‘We Somali women have followed behind our men in the wake of the devastation and destruction of our homeland. Now it is time we leave our role as followers and become leaders of our people into peace.’

Transforming a military culture and economy into a civil one is a task for all of us in this post-Cold War era. There was a golden opportunity to do so. Cuts in military spending from 1987-94 produced a global peace dividend of $935 billion – $810 billion of this in industrial nations. Where has it gone? The simple shocking answer is: it disappeared, no-one knows exactly where. According to a United Nations Development Programme report: ‘Most savings appear to have been spent on reducing budget deficits, rather than on development or on environmental improvements.’1

The text goes on to say: ‘It is frustrating that – just as social and human agendas were pushed aside at a time of rising military budgets, they continue to be neglected even when military budgets are being reduced.’ Not just ‘frustrating’, it’s outrageous that governments have used this money to conceal their own economic incompetence.

A future peace dividend of $460 billion is anticipated for 1995-2000. Is the UN going to sit back and let governments squander this too? Or is it going to agree systems to keep track of this money so that it becomes an accountable item in national budgets? The UN could do much in this area. It could take up the proposal of Nobel Peace Prize winner Oscar Arias to set up a global demilitarization fund, large chunks of which would be spent on converting from military to non-military production and retraining demobilized soldiers.

Today the UN finds itself with the role of peacekeeper in many areas of conflict around the world. It is reaping the harvest of decades of military build-up and arms trading. Would it not make sense to tackle the problem at an earlier stage? Some tentative steps are being taken. UN Secretary General Boutros Boutros Ghali has introduced a voluntary Conventional Arms Control Register which could lead to greater openness and accountability. But it is only voluntary and several countries have refused to comply. The UN also seems poised to ban the trade in certain arms, such as landmines. And there is talk of taxing arms transfers.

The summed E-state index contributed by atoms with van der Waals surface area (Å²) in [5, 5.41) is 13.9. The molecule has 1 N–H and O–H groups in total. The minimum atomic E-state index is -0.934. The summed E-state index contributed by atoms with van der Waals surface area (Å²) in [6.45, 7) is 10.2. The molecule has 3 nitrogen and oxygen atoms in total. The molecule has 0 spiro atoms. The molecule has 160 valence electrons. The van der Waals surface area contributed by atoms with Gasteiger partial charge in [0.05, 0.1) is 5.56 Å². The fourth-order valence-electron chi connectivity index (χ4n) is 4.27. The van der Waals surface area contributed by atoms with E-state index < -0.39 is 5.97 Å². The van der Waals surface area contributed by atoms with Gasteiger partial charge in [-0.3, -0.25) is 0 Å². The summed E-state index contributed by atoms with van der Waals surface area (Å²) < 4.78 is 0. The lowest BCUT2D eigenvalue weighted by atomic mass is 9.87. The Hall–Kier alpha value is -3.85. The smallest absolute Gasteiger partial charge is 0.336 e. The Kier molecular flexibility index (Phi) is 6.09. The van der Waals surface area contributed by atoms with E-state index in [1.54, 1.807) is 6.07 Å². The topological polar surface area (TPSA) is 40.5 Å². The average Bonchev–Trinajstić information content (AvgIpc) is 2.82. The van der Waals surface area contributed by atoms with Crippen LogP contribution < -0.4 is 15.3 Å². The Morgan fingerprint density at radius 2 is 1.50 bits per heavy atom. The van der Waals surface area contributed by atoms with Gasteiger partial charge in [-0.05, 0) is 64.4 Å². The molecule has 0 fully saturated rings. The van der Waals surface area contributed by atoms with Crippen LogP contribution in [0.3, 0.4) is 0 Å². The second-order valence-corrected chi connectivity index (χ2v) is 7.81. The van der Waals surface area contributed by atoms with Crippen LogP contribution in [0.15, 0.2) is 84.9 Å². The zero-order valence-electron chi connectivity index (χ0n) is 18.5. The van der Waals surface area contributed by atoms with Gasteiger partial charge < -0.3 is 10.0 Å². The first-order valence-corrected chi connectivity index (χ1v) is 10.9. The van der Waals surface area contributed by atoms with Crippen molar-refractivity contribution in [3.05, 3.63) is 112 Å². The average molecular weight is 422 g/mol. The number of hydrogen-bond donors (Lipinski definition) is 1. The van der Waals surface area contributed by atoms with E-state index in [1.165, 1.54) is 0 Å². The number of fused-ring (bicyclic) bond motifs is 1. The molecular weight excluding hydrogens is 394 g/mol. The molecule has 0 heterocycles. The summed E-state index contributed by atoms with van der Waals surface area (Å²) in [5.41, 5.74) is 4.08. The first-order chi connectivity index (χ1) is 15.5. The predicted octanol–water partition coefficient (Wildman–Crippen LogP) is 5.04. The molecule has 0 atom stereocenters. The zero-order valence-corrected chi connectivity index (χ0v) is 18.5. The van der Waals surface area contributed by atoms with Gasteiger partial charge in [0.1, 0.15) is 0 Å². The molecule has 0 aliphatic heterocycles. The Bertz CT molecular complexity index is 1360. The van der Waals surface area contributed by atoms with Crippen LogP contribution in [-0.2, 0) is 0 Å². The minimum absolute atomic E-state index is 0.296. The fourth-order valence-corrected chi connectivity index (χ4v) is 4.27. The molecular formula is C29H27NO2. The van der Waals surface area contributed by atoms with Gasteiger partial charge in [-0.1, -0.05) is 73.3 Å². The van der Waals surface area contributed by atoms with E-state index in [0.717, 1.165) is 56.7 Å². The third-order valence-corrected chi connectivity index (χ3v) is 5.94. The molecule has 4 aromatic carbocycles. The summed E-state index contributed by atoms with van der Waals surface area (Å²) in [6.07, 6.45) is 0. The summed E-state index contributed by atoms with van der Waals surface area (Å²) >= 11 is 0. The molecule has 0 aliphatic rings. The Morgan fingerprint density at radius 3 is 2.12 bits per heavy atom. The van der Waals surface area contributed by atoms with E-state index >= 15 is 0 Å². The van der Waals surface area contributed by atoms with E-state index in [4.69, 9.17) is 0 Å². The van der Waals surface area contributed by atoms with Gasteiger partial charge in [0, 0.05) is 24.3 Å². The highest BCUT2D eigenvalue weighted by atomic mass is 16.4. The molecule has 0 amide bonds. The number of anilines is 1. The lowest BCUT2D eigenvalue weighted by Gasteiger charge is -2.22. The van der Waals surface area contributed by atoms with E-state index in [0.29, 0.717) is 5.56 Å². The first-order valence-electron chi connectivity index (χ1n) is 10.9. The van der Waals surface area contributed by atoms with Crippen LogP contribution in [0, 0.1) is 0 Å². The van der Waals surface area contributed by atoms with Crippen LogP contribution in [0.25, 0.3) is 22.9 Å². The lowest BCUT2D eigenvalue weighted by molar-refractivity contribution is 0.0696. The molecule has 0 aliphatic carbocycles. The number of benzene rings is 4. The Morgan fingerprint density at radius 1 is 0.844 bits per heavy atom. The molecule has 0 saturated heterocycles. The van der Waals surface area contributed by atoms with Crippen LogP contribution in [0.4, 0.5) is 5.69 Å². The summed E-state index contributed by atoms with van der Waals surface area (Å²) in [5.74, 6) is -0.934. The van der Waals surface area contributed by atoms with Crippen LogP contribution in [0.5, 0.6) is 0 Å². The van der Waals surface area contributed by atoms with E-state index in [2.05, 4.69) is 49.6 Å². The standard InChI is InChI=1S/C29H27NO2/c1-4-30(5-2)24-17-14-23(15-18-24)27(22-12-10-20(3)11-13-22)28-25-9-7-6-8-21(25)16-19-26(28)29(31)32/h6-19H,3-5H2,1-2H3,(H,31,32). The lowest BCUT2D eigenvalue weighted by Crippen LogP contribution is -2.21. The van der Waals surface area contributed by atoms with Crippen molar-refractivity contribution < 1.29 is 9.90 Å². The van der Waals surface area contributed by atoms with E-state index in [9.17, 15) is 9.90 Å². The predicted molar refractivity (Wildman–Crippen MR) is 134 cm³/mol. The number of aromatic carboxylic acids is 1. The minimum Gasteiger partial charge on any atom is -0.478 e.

But while arms sales are the norm it is easy for traders to get round obstacles, such as bans on particular weapons or embargoes against certain countries. What if, however, there were a global ban on all arms sales which was lifted only in exceptional cases? People facing genocide at the hands of well-armed aggressors – the Kurds for example, or the Bosnian Muslims – might constitute ‘an exceptional case’.

The main pressure the UN will have to exert in the next few years will be on its most powerful members: the main arms-selling countries, the Big Five. ‘Bloody warlords,’ said one angry Somali health worker referring to those men whose struggle for power has brought the country to its knees. ‘Nobody wants them.’ Indeed. But ‘warlords’ come in all shapes, sizes and guises. Those people in the corridors of political or corporate power who are easing the bloodiest trade in the world could be described as ‘warlords’ of a kind. And we don’t want them either. The lies, secrets and silences that surround and protect their activities are not only immoral, abusive and undemocratic. They are lethal.

1 United Nations Development Programme, Human Development Report 1994.
2 Human Rights Watch, US 1994.
3 Trust for Research and Education on the Arms Trade, London 1994. See also the work of Mary Kaldor and Seymour Elman.
4 World Development Movement, London 1994.

New Internationalist issue 261 magazine cover This article is from the November 1994 issue of New Internationalist.